It's not often that anyone with a job title such as "Head of Technology and Innovation" would put technology second in their list of strategic priorities, but that's the message Hossein Moiin is sending out as he explains how Nokia Siemens Networks is addressing the future needs of its network operator customers.
Like every major vendor, NSN believes it has a unique take on how to help the telcos. Moiin, who is essentially the company's CTO (and has been since 2010), tells Light Reading that NSN differentiates itself from its main rivals -- so that's Alcatel-Lucent, Ericsson AB, Huawei Technologies Co. Ltd. and ZTE Corp. -- through its "holistic view of cost control … and revenue improvement" and its focus on helping telcos treat each customer as an individual with a high degree of personalization. (See NSN Hires a CTO.)
He adds: "We are addressing this from a business perspective first, technology second."
So, this is a story of technology developed to meet business requirements. And, stresses Moiin, NSN only details its technology capabilities once it can deliver and he believes that's unique too: "We make sure we have the technology" before we pitch our story to the industry, he says.
That could be one reason why NSN has been less aggressive in talking about its cloud technology assets and the ways it can help its customers develop hosted operations and applications.
Moiin insists NSN has been very active in developing cloud capabilities for its customers during recent years and points to the way in which the vendor's OSS and customer experience management (CEM) products can be hosted and managed from a centralized cloud platform as examples of such developments.
And, actually, once you dig a little behind the components of NSN's Technology Vision 2020, the common theme is the management of capabilities and applications in cloud architectures, with virtualization and software-defined networking (SDN) either explicit or implicit.
So what does Moiin have to say about NSN's strategy?
Enabling 1,000 times more capacity by 2020
This, the CTO says, can be achieved partly by ongoing spectrum management advances and even the use of spectrum that is currently not being utilized. (NSN was recently involved in a trial of Authorized Shared Access technology, which enables mobile networks to share frequency bands not allocated to them -- see this blog for more.)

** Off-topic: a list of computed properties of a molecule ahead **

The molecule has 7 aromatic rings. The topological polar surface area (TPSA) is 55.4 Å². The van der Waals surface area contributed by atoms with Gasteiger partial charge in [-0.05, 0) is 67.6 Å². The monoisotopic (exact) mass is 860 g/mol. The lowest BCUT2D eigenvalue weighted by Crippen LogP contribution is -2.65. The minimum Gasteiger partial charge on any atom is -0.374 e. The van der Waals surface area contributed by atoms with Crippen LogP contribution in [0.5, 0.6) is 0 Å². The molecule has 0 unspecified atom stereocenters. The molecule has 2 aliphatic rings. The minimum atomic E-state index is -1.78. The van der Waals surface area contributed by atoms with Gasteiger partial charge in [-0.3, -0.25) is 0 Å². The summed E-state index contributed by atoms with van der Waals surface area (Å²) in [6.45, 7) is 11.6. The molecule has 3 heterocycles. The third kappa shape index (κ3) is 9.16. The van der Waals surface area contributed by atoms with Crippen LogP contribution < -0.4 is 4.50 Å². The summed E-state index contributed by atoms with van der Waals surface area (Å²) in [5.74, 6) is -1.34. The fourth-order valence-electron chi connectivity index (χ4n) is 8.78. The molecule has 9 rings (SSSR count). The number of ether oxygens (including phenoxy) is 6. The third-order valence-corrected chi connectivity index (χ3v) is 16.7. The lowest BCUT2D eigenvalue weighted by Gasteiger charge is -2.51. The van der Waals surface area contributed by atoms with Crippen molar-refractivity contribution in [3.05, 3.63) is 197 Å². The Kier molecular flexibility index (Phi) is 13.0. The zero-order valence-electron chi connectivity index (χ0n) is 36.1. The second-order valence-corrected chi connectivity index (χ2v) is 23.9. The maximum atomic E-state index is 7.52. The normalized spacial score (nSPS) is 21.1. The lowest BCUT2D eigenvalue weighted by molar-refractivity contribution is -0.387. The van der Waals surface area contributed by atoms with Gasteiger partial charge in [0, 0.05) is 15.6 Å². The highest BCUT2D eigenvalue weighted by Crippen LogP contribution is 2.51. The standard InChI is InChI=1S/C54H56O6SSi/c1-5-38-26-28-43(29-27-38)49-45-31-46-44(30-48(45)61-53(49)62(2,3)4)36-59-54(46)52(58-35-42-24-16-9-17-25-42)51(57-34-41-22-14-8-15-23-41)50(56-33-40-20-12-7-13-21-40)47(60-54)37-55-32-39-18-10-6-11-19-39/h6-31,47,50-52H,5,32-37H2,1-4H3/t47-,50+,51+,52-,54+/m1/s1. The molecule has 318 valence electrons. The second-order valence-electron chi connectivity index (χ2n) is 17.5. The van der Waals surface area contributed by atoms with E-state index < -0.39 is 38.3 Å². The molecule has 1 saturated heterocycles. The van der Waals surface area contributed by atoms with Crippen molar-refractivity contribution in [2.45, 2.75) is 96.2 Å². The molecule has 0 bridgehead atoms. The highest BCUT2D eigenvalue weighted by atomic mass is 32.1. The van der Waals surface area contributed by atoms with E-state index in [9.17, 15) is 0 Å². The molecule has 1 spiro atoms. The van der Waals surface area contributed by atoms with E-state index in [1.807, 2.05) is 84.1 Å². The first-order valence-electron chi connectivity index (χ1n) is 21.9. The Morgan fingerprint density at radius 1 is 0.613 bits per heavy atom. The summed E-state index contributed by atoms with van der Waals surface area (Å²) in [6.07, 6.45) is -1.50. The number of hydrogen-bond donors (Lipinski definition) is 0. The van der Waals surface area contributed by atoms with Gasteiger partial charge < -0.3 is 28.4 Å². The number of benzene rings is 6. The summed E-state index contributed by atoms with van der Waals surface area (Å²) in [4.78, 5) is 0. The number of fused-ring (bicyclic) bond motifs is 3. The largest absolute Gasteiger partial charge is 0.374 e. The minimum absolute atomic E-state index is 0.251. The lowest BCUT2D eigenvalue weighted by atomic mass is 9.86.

In addition, Moiin says "much greater density will be achieved by the deployment of many small cells," while the 3rd Generation Partnership Project (3GPP) is "undertaking work on the more efficient use of existing spectrum resources."
Small-cell deployment will create unique network management challenges and this is where software-defined control can play a role. "Ultimately you will need SDN to build the foundations for managing many small cells," notes Moiin.
The combination of advances in spectrum management, efficiency and access, plus the deployment of small cells, is all part of what NSN considers to be the shift to 5G, says the CTO.
But that's all to come. In the meantime, advances can be made from the deployment of LTE-Advanced and the integration of Wi-Fi, says Moiin.
Reduce latency to milliseconds
NSN's big push in this respect is with its liquid applications development, which was unveiled at Mobile World Congress earlier this year. (See NSN: Understanding Liquid Applications.)
The general idea is to store applications and content right at the edge of the network -- the content is closer to where it is being consumed.
"We have had a lot of traction with liquid applications and it will be deployed soon in a European city," says the CTO. "In addition, we have [API] products in the roadmap to make it easier for third-party content owners and developers to hook into the liquid applications platform," he adds.
Personalizing the network experience and enabling "self-aware" networks